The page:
Great literary metaphors and similes

In Ayn Rand’s The Fountainhead, there is a simile comparing something new or untarnished to (paraphrase, I don’t have the book handy) “coins that had not passed through many hands.” I thought this was probably the coolest phrase in the book.

The Amazing Adventures of Kavalier & Clay (which I’m reading now, and highly recommend) has several excellent figures of speech:
“The elegant black-and-white ship, all 24,170 tons of it, loomed like a mountain in a dinner jacket.”
“…the magnificent steamboat of the Holland America Line on the arm of its proud tugboat escort, lofty, remote.” (More personification than metaphor, but still.)

So, what are some of the marvelous metaphors and sublime similes you’ve encountered in literature?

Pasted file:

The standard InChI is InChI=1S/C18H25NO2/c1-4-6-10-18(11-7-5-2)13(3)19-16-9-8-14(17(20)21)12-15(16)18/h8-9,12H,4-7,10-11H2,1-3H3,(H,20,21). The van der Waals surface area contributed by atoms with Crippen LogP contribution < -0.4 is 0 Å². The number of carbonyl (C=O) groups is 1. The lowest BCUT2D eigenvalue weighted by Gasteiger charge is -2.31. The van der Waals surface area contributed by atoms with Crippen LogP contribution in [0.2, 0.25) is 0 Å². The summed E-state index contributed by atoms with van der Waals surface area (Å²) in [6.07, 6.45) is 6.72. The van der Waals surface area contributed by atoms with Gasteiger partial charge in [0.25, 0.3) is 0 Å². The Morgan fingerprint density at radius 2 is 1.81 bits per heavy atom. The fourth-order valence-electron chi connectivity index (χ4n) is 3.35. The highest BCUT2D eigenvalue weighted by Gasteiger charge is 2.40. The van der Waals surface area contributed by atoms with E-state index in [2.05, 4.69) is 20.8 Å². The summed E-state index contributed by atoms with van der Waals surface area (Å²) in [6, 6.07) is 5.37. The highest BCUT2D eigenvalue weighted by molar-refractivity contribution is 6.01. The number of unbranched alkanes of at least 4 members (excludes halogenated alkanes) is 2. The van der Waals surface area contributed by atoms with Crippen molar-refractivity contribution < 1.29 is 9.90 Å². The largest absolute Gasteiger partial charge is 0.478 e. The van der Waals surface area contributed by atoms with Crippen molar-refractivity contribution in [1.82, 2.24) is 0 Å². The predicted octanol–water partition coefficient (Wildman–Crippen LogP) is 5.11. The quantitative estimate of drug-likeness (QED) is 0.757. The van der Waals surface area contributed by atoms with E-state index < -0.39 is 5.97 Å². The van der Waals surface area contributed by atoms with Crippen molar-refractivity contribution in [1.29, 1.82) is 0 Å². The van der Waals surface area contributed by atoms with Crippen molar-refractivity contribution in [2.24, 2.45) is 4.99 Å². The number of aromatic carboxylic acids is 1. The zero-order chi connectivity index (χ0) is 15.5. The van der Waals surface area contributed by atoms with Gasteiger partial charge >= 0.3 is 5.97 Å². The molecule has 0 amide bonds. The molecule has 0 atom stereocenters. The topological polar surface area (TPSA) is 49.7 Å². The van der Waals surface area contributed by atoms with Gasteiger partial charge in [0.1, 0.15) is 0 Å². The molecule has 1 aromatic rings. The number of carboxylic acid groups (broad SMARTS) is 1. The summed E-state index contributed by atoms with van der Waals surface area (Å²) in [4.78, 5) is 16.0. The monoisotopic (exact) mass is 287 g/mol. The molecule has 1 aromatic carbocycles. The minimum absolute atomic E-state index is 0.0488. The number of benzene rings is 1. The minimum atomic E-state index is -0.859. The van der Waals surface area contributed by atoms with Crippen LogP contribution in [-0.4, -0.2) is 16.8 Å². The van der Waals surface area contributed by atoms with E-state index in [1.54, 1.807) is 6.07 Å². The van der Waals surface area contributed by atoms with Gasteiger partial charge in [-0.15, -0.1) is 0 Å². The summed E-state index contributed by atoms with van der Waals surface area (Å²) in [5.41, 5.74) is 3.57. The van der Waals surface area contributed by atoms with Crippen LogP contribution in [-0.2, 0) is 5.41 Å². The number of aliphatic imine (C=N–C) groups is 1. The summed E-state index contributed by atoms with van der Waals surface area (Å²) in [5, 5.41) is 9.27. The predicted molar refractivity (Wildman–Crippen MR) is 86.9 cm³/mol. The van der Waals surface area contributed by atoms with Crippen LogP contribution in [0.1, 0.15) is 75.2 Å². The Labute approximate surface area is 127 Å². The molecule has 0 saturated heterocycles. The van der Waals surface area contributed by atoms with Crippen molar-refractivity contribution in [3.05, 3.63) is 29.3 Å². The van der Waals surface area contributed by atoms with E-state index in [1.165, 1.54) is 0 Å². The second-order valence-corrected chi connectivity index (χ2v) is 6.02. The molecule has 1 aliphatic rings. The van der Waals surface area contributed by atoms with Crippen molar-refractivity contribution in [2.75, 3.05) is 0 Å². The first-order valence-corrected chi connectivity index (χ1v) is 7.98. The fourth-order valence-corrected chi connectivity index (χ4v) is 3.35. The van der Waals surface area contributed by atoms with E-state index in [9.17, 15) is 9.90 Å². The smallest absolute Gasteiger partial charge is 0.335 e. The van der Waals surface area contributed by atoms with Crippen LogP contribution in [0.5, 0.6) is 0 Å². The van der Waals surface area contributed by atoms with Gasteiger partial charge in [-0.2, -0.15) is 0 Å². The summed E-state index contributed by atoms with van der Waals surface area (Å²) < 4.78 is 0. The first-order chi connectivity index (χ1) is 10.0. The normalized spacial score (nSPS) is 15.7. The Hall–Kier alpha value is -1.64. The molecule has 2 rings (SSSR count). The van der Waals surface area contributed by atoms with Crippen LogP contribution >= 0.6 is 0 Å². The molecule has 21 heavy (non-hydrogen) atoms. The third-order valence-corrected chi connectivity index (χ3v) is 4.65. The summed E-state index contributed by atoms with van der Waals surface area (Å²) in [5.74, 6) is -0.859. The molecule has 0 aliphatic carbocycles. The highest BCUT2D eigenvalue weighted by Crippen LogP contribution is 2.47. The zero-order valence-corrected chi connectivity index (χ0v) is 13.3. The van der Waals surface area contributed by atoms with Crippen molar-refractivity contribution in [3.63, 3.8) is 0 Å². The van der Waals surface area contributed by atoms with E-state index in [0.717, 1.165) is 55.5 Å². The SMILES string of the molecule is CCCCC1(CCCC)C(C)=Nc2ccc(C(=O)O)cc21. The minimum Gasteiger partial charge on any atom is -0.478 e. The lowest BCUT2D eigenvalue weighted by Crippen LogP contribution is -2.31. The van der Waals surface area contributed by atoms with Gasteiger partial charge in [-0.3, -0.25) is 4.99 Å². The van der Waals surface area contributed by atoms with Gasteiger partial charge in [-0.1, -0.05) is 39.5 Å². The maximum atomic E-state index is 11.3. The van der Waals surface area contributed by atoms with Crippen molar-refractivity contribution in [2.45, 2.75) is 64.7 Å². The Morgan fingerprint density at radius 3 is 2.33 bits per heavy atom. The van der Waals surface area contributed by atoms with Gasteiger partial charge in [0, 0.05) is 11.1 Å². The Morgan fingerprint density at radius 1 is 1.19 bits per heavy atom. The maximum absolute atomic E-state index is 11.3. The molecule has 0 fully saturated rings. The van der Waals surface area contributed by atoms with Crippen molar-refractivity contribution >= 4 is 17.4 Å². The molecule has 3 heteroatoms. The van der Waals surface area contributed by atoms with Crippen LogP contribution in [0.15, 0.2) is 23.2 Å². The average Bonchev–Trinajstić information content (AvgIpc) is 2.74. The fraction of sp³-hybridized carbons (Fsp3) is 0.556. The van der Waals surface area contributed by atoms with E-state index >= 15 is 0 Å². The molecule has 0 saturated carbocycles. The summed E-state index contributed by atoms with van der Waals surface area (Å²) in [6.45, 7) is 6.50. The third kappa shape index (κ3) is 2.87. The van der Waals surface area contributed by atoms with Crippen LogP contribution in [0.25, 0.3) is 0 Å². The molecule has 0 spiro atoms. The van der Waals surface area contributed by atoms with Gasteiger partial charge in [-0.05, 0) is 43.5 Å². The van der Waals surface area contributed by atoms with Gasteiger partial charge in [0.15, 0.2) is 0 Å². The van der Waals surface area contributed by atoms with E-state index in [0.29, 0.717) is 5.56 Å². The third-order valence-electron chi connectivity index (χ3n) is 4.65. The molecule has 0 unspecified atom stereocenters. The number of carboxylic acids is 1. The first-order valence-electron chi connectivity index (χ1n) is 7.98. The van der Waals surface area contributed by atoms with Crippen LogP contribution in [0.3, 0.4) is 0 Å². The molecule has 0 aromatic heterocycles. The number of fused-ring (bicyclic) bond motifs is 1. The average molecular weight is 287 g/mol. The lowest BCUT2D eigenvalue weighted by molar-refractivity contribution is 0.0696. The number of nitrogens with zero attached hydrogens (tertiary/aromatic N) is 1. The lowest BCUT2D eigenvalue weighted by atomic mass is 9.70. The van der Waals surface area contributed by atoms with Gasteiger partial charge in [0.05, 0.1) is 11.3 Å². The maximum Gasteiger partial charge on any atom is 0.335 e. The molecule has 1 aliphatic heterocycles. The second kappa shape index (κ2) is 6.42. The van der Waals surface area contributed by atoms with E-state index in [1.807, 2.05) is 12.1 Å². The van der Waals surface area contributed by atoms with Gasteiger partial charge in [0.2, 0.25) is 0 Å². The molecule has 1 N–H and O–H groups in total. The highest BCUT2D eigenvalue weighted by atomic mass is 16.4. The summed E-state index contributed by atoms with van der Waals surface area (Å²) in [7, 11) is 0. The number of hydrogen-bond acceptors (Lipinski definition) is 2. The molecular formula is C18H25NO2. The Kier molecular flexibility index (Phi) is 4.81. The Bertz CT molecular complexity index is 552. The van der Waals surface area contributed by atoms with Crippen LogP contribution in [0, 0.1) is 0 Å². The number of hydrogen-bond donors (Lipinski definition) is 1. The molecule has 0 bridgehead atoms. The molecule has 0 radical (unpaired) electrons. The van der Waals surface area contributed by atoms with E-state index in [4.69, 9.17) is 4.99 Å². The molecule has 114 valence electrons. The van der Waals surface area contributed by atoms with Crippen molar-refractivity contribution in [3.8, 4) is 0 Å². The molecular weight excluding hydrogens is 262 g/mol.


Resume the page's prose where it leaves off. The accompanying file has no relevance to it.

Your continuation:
Anybody? Anybody?


William Golding, Lord of the Flies (from memory so forgive any errors):

“The boys stood and ate beneath a thunderous sky of brass that rang with the stormcoming.”

Douglas Adams, describing the ‘Pan-galactic Gargleblaster’, said drinking it was the equivalent of being beaten about the head with a gold brick. He also bucked the metaphor beautifully in HHGTTG: “They hung in the air exactly the way bricks don’t.”

And of course Shakey will always take the prize in metaphors (IMO):



I always loved Douglas Adams’s, “They hung in the air in exactly the way that bricks don’t.”